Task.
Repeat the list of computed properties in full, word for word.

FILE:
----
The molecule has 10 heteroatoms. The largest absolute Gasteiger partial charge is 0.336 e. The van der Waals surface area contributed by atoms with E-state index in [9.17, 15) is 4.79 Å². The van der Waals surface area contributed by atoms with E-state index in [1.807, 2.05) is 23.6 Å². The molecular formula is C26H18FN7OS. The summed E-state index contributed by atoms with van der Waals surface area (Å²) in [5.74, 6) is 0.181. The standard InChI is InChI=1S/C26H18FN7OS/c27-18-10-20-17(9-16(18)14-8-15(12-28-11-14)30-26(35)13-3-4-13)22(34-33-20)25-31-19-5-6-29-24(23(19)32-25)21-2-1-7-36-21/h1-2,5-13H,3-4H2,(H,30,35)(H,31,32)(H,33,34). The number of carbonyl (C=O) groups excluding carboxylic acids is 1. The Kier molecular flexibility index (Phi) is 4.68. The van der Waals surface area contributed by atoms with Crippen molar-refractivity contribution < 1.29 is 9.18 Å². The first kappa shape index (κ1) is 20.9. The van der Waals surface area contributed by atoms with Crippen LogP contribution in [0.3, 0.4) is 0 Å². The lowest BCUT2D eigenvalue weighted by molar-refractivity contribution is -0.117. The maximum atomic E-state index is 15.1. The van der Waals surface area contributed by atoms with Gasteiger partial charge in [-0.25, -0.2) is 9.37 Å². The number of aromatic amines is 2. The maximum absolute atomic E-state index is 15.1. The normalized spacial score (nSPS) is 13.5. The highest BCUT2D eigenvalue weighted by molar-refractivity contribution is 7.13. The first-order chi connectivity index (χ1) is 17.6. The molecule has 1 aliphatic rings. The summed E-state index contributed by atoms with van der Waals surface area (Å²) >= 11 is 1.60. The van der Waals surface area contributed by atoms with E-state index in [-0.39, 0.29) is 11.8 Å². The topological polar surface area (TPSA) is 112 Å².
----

The molecule has 10 heteroatoms. The largest absolute Gasteiger partial charge is 0.336 e. The van der Waals surface area contributed by atoms with E-state index in [9.17, 15) is 4.79 Å². The van der Waals surface area contributed by atoms with E-state index in [1.807, 2.05) is 23.6 Å². The molecular formula is C26H18FN7OS. The summed E-state index contributed by atoms with van der Waals surface area (Å²) in [5.74, 6) is 0.181. The standard InChI is InChI=1S/C26H18FN7OS/c27-18-10-20-17(9-16(18)14-8-15(12-28-11-14)30-26(35)13-3-4-13)22(34-33-20)25-31-19-5-6-29-24(23(19)32-25)21-2-1-7-36-21/h1-2,5-13H,3-4H2,(H,30,35)(H,31,32)(H,33,34). The number of carbonyl (C=O) groups excluding carboxylic acids is 1. The Kier molecular flexibility index (Phi) is 4.68. The van der Waals surface area contributed by atoms with Crippen molar-refractivity contribution < 1.29 is 9.18 Å². The first kappa shape index (κ1) is 20.9. The van der Waals surface area contributed by atoms with Crippen LogP contribution in [0.3, 0.4) is 0 Å². The lowest BCUT2D eigenvalue weighted by molar-refractivity contribution is -0.117. The maximum atomic E-state index is 15.1. The van der Waals surface area contributed by atoms with Gasteiger partial charge in [-0.25, -0.2) is 9.37 Å². The number of aromatic amines is 2. The maximum absolute atomic E-state index is 15.1. The normalized spacial score (nSPS) is 13.5. The highest BCUT2D eigenvalue weighted by molar-refractivity contribution is 7.13. The first-order chi connectivity index (χ1) is 17.6. The molecule has 1 aliphatic rings. The summed E-state index contributed by atoms with van der Waals surface area (Å²) >= 11 is 1.60. The van der Waals surface area contributed by atoms with E-state index in [-0.39, 0.29) is 11.8 Å². The topological polar surface area (TPSA) is 112 Å².